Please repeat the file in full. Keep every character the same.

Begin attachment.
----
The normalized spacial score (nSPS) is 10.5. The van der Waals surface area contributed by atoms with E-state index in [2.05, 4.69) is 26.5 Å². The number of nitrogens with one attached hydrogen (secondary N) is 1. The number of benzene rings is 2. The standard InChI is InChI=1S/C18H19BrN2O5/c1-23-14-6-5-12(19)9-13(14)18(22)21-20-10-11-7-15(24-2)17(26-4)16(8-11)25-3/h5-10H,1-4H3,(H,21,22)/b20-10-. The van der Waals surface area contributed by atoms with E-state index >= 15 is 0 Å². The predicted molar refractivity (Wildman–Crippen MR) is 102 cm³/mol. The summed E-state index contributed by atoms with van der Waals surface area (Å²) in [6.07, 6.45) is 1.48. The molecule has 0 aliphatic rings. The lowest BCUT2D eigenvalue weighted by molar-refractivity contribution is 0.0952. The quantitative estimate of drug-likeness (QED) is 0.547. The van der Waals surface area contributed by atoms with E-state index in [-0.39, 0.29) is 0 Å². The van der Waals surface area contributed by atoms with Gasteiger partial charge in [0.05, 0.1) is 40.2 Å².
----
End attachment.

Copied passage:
The normalized spacial score (nSPS) is 10.5. The van der Waals surface area contributed by atoms with E-state index in [2.05, 4.69) is 26.5 Å². The number of nitrogens with one attached hydrogen (secondary N) is 1. The number of benzene rings is 2. The standard InChI is InChI=1S/C18H19BrN2O5/c1-23-14-6-5-12(19)9-13(14)18(22)21-20-10-11-7-15(24-2)17(26-4)16(8-11)25-3/h5-10H,1-4H3,(H,21,22)/b20-10-. The van der Waals surface area contributed by atoms with E-state index >= 15 is 0 Å². The predicted molar refractivity (Wildman–Crippen MR) is 102 cm³/mol. The summed E-state index contributed by atoms with van der Waals surface area (Å²) in [6.07, 6.45) is 1.48. The molecule has 0 aliphatic rings. The lowest BCUT2D eigenvalue weighted by molar-refractivity contribution is 0.0952. The quantitative estimate of drug-likeness (QED) is 0.547. The van der Waals surface area contributed by atoms with E-state index in [-0.39, 0.29) is 0 Å². The van der Waals surface area contributed by atoms with Gasteiger partial charge in [0.05, 0.1) is 40.2 Å².